Welcome to The Game Shelf!

After getting into the board game hobby at the end of 2014, we've decided to share our thoughts on the games we're collecting on our shelves. The collection has certainly expanded over the last few years and we've been making up for lost time!

Sometimes our opinions differ, so Amy will be posting reviews every Tuesday and Fi will post on Thursdays. We hope you enjoy reading some of our opinions on board games - especially those for two players.

Get in touch by emailing thegameshelfblog@gmail.com

Friday 15 March 2019

The Game Shelf Previews:- Gartenbau

Game: Gartenbau

Publisher: Fisher Heaton Games

Designer:  David Abelson, Alex Johns

Year: 2019

Gartenbau is a game of planting your seeds and watching your wonderful flowers bloom. It's a tile-laying game for 2-4 players that takes place on three layers, giving you lots of puzzly optimisation, to ultimately try and obtain the most points from your 4 or fewer large and impressive flowers.

Gartenbau is coming to Kickstarter in March 2019 who have previously funded a couple of small projects on Kickstarter and after a few plays, we think Gartenbau really has some potential.


In Gartenbau each player will have a hand of 4 mature flower cards. Your goal is to plant these 4 mature flowers before your opponent can, or at least plant them in such a way that scores the most points. Once one player has planted all of their mature flowers then the game ends and victory points from all mature and medium flowers are evaluated.

During the game players will take turns doing one of 4 actions: Planting seedling tiles, planting flowers, planting mature flowers or taking resources. If you decide to plant a seedling you will take one of the face-up seedling tiles from the central market and add it to your garden. Seedling tiles are domino-like with each side showing one colour of seedling. While there aren't many restrictions on how you place seedlings, placing the colours in the right areas is crucial to planting bigger flowers. To plant a flower you simply spend the resources (sunlight and water) shown on the card and then place the flower from the market onto our seedlings. Planting flowers requires specific colour matching, for example a red flower would need to be placed over 2 red seedlings, while an orange flower can either be placed over 2 orange seedlings, or 1 red and 1 yellow seedling. Planting a mature flower is very similar except that it needs to be planted on flower tiles rather than seedlings. In total a mature flower will take up a 2-2 space in your garden which should have a layer of flowers and a layer of seedlings underneath it.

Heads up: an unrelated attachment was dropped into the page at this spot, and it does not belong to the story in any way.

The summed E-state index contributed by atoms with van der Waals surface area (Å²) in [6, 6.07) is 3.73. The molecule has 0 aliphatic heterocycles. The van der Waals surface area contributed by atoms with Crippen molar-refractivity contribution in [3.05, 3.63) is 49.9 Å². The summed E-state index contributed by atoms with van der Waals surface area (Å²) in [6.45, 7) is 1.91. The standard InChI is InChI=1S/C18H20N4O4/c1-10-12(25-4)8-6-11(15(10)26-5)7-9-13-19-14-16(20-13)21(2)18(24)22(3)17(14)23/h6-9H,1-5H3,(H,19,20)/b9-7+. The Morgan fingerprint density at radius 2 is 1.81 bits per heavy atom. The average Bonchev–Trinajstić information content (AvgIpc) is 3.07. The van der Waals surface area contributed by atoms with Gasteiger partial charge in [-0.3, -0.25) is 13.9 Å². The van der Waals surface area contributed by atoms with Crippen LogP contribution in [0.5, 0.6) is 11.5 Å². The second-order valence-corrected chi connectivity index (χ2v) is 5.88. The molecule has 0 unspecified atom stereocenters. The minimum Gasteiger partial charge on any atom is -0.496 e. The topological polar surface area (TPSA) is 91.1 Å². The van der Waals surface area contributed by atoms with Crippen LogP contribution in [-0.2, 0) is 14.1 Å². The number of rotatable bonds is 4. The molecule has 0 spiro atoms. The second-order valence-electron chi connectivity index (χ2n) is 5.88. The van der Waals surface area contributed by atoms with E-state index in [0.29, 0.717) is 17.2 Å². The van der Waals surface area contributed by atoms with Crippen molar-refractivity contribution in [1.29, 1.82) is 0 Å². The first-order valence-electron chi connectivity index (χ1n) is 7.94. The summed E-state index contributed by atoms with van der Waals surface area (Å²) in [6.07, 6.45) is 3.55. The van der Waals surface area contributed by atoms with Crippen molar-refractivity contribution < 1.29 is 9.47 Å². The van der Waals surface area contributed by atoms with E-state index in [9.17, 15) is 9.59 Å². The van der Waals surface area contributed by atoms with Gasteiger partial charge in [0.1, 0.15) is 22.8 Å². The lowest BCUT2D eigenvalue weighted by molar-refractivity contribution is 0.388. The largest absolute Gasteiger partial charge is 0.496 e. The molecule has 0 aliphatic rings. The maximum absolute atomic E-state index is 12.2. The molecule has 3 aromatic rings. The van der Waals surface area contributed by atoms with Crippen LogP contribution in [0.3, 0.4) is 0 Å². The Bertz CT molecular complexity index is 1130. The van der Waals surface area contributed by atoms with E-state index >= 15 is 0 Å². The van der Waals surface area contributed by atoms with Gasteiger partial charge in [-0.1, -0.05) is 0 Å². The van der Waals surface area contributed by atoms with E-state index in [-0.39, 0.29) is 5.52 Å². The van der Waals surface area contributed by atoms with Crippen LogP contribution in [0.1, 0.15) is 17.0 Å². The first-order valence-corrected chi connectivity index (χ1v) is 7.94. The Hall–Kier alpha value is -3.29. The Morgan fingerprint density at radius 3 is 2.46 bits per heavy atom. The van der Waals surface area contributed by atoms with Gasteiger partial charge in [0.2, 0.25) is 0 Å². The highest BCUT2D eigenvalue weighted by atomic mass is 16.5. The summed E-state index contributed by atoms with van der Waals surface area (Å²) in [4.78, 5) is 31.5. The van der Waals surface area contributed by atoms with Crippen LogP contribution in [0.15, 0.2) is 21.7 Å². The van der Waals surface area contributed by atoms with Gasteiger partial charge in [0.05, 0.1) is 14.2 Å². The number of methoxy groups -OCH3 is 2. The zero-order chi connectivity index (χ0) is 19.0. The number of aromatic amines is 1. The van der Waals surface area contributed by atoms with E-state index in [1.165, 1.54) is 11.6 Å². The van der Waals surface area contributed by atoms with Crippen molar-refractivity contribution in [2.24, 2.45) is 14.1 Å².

Mature flowers each have unique scoring objectives, some, typically the primary colour flowers, simply reward having planted them, while others have more complex objectives such as having a lot of a certain colour showing at the end of the game or having large gaps in your garden. As an added level of complexity you can draft these cards at the start of the game to help build a strategy.

Fi’s Final Thoughts

Gartenbau does something really clever this tile-laying. I love the multi-layer puzzle that you need to solve. You have to start thinking about your end game from the first turn, to plant the adjacent seeds that will create the adjacent seedlings that will ultimately let you lay the flower cards in your hand. Depending on the flower cards you have, there might be some benefits for adjacency or certain patterns, which mean that you also need to plan your blanket of seedlings in a way that will help all of the cards in your hand. This gives you a lot to think about at the start of the game, but from that point the simple gameplay flows really well and is very satisfying.